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How do people feel about the CP-16s?


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#1 Galen Carter-Jeffrey

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Posted 20 March 2007 - 06:39 PM

I shot some stuff on my school's cp-16. It looks good for the most part, but the lack of registration pin gave me some kind of weird "ghosting effect." Is there anything I can do to avoid this problem in the future?

I attached a screen that shows what I am talking about.

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  • Sequence_1.jpg

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#2 Charles MacDonald

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Posted 20 March 2007 - 07:19 PM

I shot some stuff on my school's cp-16. It looks good for the most part, but the lack of registration pin gave me some kind of weird "ghosting effect." Is there anything I can do to avoid this problem in the future?

I attached a screen that shows what I am talking about.

Shutter timing?

Internal reflections in the lens?
hard to tell from one still. was the shuject moving or still, what is the object in their nose suposed to be?

I see a slight halo above the mystery object, and a shadow on the left of the nose, is that what you are talking about?
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#3 Galen Carter-Jeffrey

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Posted 20 March 2007 - 07:23 PM

The string around his nose is what i am talking about.

For the mort part he was still.
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#4 Charles MacDonald

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Posted 20 March 2007 - 08:57 PM

The string around his nose is what i am talking about.

That is not there in life just in the film? Does it move arround or is it in the same place on every frame? does it appear in the one shot or the entire roll?

were you using a lens hood/matte box?
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#5 Patrick Neary

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Posted 20 March 2007 - 09:19 PM

Hi-

It's not (it snot!) a registration/shutter issue because it's offset to the left, rather than directly above.
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#6 Patrick Neary

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Posted 20 March 2007 - 09:33 PM

sorry, I tried to edit the bad joke to no avail.....what I meant to say was a shutter timing issue would make a verticle streak, not offset like the photo. Maybe just a crappy lens?
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#7 Dennis Kisilyov

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Posted 20 March 2007 - 11:48 PM

Looks like aftermath of de-interlacing and telecine. 100% not the shutter, cuz it would be vertical not horizontal. BTW, his nose is also ghosted, he (or the camera) were moving in the previous frame.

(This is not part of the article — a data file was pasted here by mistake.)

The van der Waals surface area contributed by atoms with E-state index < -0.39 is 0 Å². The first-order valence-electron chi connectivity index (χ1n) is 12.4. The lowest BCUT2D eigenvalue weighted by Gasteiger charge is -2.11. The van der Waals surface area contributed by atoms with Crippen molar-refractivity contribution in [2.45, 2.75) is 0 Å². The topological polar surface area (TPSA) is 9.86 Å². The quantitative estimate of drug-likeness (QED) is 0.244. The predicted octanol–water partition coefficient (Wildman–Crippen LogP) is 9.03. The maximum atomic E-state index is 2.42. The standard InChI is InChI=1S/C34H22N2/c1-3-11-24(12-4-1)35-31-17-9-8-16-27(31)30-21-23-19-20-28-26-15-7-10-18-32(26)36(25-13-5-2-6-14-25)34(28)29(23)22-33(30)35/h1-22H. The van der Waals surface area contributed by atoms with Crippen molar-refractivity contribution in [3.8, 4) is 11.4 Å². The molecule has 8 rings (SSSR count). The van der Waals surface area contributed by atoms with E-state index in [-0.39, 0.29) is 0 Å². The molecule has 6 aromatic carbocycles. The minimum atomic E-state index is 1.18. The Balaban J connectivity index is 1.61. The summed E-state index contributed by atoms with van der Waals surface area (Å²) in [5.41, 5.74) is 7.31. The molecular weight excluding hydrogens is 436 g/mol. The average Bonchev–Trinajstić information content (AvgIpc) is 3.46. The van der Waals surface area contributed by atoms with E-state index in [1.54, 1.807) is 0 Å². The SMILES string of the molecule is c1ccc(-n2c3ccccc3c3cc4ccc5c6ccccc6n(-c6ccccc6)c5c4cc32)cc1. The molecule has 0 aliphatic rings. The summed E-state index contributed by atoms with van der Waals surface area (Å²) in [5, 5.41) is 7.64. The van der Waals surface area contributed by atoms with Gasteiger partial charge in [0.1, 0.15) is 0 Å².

Look at your negative. See if you could see it on there. If so, look for something reflective in the camera, next to the film plane/gate etc.. I hightly doubt it's on your negative.

...edit...

100% in consensus with Patrick

If you do see it on your eng -
It could also be emulsion from the previous 30 frames or so rubbing off onto the next wind.

Edited by Dennis Kisilyov, 20 March 2007 - 11:43 PM.

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#8 Matt Pacini

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Posted 22 March 2007 - 06:36 PM

I have a CP16R/A and I love it.
I've never had the problem you're having.
You shouldn't assume the cause of the problem, when you really don't know what caused it.
I'd say the camera should be serviced.
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#9 Martin Yernazian

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Posted 22 March 2007 - 10:47 PM

the first time I saw the camera I was like AAAAAAAAAAAAAAAAAAAAA
but little by little I started to played with it and I had fun ....
is not an Sr or an Aaton.... jeee is not even an NPR.... it has it's own style... you have to definatly have it serviced if you want it running nice and clean....
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#10 Krystian Ramlogan

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Posted 22 March 2007 - 11:26 PM

I've used the CP16R a couple times and its an ok camera. Takes a little getting used to, but if its well serviced and running well, there's no reason you can't do good stuff with it. A bit unweildy for hand held work, but you can do it!

Just remember to leave enough slack in the loops when you load or the mag will jam.

K.
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#11 Duncan McDougall

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Posted 23 March 2007 - 02:09 AM

I shot a low budget feature on a CP16R. Loved the camera. I think it had done a tour of Nam in the 70's and we all gave it the respect it deserved.

When I started the editing process however, I discovered that the camera's crystal sync had not worked. All audio from the dialogue scenes would wander off like a drunk dog. Luckily, our film was a comedy and this unexpected 'bonus' was used to our advantage. I still like the CP16s. Just make darn sure that you service that bad boy, and know that everything is seaworthy before you start.
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